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The Housing Market Seesaw: Shiller Predicts an End to the Decade-Long Rally Post Fed’s Hiking Cycle

Yale economist Robert Shiller predicts a potentially significant shift in the housing market once the Federal Reserve concludes its tightening cycle. With over a decade of consistent home price increases under its belt, this trend could soon face a reversal, according to Shiller.

The S&P CoreLogic Case-Shiller Index of home prices has been climbing since early 2012. Although there was a downturn following a peak in June 2022, by January, the upward trajectory resumed. The past year’s Fed rate hikes have impacted mortgage rates, which simultaneously restrained the supply of existing homes on the market and increased homebuyer demand, Shiller noted.

He explained, “The fear of interest rate increases has influenced people’s thinking. It’s not just homeowners but also new buyers eager to lock in before the interest rates rose further. This has positively impacted the market, but this effect is nearing its expiration date.”

Shiller acknowledged an “unusual behavior” in the index that he co-founded with economist Karl Case over the past six months. As the housing market dipped and then rose again, it left many puzzled about what actions the Fed might take next.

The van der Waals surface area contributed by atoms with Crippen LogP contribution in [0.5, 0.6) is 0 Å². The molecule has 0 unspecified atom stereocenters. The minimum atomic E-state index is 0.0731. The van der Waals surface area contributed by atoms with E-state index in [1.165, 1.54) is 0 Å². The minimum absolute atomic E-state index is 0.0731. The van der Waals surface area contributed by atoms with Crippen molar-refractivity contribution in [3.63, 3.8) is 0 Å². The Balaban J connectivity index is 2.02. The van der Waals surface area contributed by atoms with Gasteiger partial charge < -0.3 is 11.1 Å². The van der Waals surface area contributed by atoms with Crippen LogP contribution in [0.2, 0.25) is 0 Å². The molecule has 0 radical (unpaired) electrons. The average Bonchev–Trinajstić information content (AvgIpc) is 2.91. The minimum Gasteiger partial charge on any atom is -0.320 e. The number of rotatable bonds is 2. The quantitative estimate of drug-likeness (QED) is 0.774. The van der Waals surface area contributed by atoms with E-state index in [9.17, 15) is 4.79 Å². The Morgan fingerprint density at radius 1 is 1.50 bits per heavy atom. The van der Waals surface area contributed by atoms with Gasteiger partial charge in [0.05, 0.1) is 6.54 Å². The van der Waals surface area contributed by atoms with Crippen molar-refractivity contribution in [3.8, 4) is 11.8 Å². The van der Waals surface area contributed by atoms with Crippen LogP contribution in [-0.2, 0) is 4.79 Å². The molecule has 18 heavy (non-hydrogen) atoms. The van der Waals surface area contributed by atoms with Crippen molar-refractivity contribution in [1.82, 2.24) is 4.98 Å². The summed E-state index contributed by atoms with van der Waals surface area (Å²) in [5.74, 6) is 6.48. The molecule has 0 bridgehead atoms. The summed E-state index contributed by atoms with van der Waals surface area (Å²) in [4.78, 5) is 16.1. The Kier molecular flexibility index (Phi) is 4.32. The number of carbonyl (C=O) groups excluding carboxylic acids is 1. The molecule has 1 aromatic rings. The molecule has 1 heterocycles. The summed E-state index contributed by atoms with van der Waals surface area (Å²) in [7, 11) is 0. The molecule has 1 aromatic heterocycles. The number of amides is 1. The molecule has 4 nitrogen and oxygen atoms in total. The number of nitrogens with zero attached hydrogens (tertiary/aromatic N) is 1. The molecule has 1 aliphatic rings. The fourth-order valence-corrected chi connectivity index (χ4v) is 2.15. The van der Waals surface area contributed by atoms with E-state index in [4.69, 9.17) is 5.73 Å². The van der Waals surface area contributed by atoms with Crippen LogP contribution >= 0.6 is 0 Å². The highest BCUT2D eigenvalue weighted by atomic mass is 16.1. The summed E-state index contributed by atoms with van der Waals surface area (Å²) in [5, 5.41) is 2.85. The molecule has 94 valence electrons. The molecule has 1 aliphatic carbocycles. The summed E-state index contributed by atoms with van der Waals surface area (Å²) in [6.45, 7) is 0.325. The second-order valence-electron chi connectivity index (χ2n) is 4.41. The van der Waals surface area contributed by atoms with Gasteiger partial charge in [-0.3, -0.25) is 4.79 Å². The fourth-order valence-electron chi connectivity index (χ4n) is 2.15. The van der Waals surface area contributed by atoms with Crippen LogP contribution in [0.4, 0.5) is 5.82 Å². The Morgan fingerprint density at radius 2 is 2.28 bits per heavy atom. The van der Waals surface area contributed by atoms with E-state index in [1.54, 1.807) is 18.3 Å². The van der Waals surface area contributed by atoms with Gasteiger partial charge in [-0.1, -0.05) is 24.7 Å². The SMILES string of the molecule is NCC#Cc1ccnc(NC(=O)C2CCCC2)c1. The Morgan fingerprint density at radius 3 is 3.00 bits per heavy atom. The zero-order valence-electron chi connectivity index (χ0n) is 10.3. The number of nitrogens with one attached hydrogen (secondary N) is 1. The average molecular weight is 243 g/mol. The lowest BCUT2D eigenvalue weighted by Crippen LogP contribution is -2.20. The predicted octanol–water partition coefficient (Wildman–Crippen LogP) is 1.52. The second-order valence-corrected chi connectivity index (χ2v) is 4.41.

This unpredictability starkly contrasts with the housing market’s traditional image, typically seen as more predictable, particularly following a decade of consistent home price growth. However, Shiller warns, “This might be nearing an end with the conclusion of this interest-rate-rising cycle.”

Not everyone agrees with Shiller’s forecast, though. Several Wall Street analysts view the end of the Fed rate hikes as bullish for home prices, arguing that as borrowing costs moderate, demand may increase.

Real estate forecaster Barry Habib, for instance, predicted that an impending slowdown could trigger interest rate cuts, easing mortgages and pushing prices up by 3% to 7% over the next few years. However, Barry Ritholtz, CIO at Ritholtz Wealth Management, aligned more with Shiller, suggesting that rate cuts could lower housing costs, as higher rates have limited the housing supply.

In the upcoming week, the Fed is set to meet again, with another quarter-point increase expected. This could mark the end of the current rate-hiking cycle. Meanwhile, with recent consumer and producer price data indicating an unexpected cooling of inflation, Wall Street is starting to retreat from predictions of more rate hikes this year.

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